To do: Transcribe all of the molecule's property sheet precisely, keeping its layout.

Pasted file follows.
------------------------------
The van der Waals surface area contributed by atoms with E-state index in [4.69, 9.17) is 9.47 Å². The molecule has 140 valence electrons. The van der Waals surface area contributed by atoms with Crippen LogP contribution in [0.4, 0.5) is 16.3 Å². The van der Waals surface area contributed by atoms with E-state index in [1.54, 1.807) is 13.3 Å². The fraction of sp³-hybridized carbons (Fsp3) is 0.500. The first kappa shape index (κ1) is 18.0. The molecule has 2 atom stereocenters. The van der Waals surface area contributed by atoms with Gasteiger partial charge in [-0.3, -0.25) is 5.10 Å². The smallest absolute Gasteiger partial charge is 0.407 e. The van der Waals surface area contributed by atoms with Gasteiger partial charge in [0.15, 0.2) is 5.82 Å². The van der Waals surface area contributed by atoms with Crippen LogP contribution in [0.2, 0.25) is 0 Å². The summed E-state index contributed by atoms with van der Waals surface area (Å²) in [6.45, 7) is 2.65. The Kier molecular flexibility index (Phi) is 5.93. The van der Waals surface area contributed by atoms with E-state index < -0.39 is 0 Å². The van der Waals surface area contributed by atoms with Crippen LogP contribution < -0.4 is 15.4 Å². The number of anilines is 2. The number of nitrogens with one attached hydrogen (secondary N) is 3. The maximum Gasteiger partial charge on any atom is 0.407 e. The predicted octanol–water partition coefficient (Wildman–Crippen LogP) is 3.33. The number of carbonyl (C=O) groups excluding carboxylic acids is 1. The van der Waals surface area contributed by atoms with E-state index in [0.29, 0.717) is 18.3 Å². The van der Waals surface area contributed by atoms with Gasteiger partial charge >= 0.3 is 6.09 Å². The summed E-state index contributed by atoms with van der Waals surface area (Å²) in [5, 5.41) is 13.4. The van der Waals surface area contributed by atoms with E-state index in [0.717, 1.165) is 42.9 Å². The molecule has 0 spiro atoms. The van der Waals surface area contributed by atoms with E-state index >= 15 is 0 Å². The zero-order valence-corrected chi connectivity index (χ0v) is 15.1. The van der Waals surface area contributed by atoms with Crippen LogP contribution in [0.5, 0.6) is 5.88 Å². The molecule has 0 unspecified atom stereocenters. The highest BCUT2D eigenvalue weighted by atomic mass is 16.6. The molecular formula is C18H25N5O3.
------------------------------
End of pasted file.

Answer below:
The van der Waals surface area contributed by atoms with E-state index in [4.69, 9.17) is 9.47 Å². The molecule has 140 valence electrons. The van der Waals surface area contributed by atoms with Crippen LogP contribution in [0.4, 0.5) is 16.3 Å². The van der Waals surface area contributed by atoms with E-state index in [1.54, 1.807) is 13.3 Å². The fraction of sp³-hybridized carbons (Fsp3) is 0.500. The first kappa shape index (κ1) is 18.0. The molecule has 2 atom stereocenters. The van der Waals surface area contributed by atoms with Gasteiger partial charge in [-0.3, -0.25) is 5.10 Å². The smallest absolute Gasteiger partial charge is 0.407 e. The van der Waals surface area contributed by atoms with Gasteiger partial charge in [0.15, 0.2) is 5.82 Å². The van der Waals surface area contributed by atoms with Crippen LogP contribution in [0.2, 0.25) is 0 Å². The summed E-state index contributed by atoms with van der Waals surface area (Å²) in [6.45, 7) is 2.65. The Kier molecular flexibility index (Phi) is 5.93. The van der Waals surface area contributed by atoms with E-state index < -0.39 is 0 Å². The van der Waals surface area contributed by atoms with Crippen LogP contribution < -0.4 is 15.4 Å². The number of anilines is 2. The number of nitrogens with one attached hydrogen (secondary N) is 3. The maximum Gasteiger partial charge on any atom is 0.407 e. The predicted octanol–water partition coefficient (Wildman–Crippen LogP) is 3.33. The number of carbonyl (C=O) groups excluding carboxylic acids is 1. The van der Waals surface area contributed by atoms with E-state index in [0.29, 0.717) is 18.3 Å². The van der Waals surface area contributed by atoms with Gasteiger partial charge >= 0.3 is 6.09 Å². The summed E-state index contributed by atoms with van der Waals surface area (Å²) in [5, 5.41) is 13.4. The van der Waals surface area contributed by atoms with E-state index in [0.717, 1.165) is 42.9 Å². The molecule has 0 spiro atoms. The van der Waals surface area contributed by atoms with E-state index >= 15 is 0 Å². The zero-order valence-corrected chi connectivity index (χ0v) is 15.1. The van der Waals surface area contributed by atoms with Crippen LogP contribution in [0.5, 0.6) is 5.88 Å². The molecule has 0 unspecified atom stereocenters. The highest BCUT2D eigenvalue weighted by atomic mass is 16.6. The molecular formula is C18H25N5O3.